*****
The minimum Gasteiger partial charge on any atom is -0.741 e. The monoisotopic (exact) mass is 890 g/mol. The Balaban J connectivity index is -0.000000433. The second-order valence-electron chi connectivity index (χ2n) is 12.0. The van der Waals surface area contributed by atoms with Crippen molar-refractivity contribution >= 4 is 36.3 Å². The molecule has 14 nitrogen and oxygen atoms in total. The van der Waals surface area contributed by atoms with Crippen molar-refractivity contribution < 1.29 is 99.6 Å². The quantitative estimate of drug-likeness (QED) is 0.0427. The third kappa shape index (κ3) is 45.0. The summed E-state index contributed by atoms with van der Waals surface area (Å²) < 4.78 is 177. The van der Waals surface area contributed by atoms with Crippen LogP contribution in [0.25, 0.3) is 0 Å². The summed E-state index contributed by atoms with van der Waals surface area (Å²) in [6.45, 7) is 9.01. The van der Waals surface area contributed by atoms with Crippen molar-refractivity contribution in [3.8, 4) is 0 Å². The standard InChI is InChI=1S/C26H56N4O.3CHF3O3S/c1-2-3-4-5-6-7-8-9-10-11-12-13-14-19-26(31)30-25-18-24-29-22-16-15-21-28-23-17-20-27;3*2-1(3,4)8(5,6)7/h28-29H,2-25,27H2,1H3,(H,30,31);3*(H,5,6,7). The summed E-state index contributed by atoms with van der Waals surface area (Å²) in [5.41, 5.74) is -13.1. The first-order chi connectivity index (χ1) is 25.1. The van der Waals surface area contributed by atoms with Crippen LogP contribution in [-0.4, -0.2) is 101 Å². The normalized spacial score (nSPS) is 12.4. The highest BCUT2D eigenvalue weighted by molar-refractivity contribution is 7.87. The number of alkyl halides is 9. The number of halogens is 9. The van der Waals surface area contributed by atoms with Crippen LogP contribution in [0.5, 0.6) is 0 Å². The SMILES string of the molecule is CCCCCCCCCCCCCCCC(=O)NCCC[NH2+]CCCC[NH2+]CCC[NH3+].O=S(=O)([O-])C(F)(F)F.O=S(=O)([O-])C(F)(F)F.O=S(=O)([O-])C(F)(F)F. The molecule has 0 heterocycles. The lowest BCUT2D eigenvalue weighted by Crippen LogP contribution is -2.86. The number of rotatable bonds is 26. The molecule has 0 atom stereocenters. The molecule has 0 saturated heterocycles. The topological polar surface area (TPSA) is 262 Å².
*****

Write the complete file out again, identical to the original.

The minimum Gasteiger partial charge on any atom is -0.741 e. The monoisotopic (exact) mass is 890 g/mol. The Balaban J connectivity index is -0.000000433. The second-order valence-electron chi connectivity index (χ2n) is 12.0. The van der Waals surface area contributed by atoms with Crippen molar-refractivity contribution >= 4 is 36.3 Å². The molecule has 14 nitrogen and oxygen atoms in total. The van der Waals surface area contributed by atoms with Crippen molar-refractivity contribution < 1.29 is 99.6 Å². The quantitative estimate of drug-likeness (QED) is 0.0427. The third kappa shape index (κ3) is 45.0. The summed E-state index contributed by atoms with van der Waals surface area (Å²) < 4.78 is 177. The van der Waals surface area contributed by atoms with Crippen LogP contribution in [0.25, 0.3) is 0 Å². The summed E-state index contributed by atoms with van der Waals surface area (Å²) in [6.45, 7) is 9.01. The van der Waals surface area contributed by atoms with Crippen molar-refractivity contribution in [3.8, 4) is 0 Å². The standard InChI is InChI=1S/C26H56N4O.3CHF3O3S/c1-2-3-4-5-6-7-8-9-10-11-12-13-14-19-26(31)30-25-18-24-29-22-16-15-21-28-23-17-20-27;3*2-1(3,4)8(5,6)7/h28-29H,2-25,27H2,1H3,(H,30,31);3*(H,5,6,7). The summed E-state index contributed by atoms with van der Waals surface area (Å²) in [5.41, 5.74) is -13.1. The first-order chi connectivity index (χ1) is 25.1. The van der Waals surface area contributed by atoms with Crippen LogP contribution in [-0.4, -0.2) is 101 Å². The normalized spacial score (nSPS) is 12.4. The highest BCUT2D eigenvalue weighted by molar-refractivity contribution is 7.87. The number of alkyl halides is 9. The number of halogens is 9. The van der Waals surface area contributed by atoms with Crippen LogP contribution in [0.5, 0.6) is 0 Å². The SMILES string of the molecule is CCCCCCCCCCCCCCCC(=O)NCCC[NH2+]CCCC[NH2+]CCC[NH3+].O=S(=O)([O-])C(F)(F)F.O=S(=O)([O-])C(F)(F)F.O=S(=O)([O-])C(F)(F)F. The molecule has 0 heterocycles. The lowest BCUT2D eigenvalue weighted by Crippen LogP contribution is -2.86. The number of rotatable bonds is 26. The molecule has 0 atom stereocenters. The molecule has 0 saturated heterocycles. The topological polar surface area (TPSA) is 262 Å².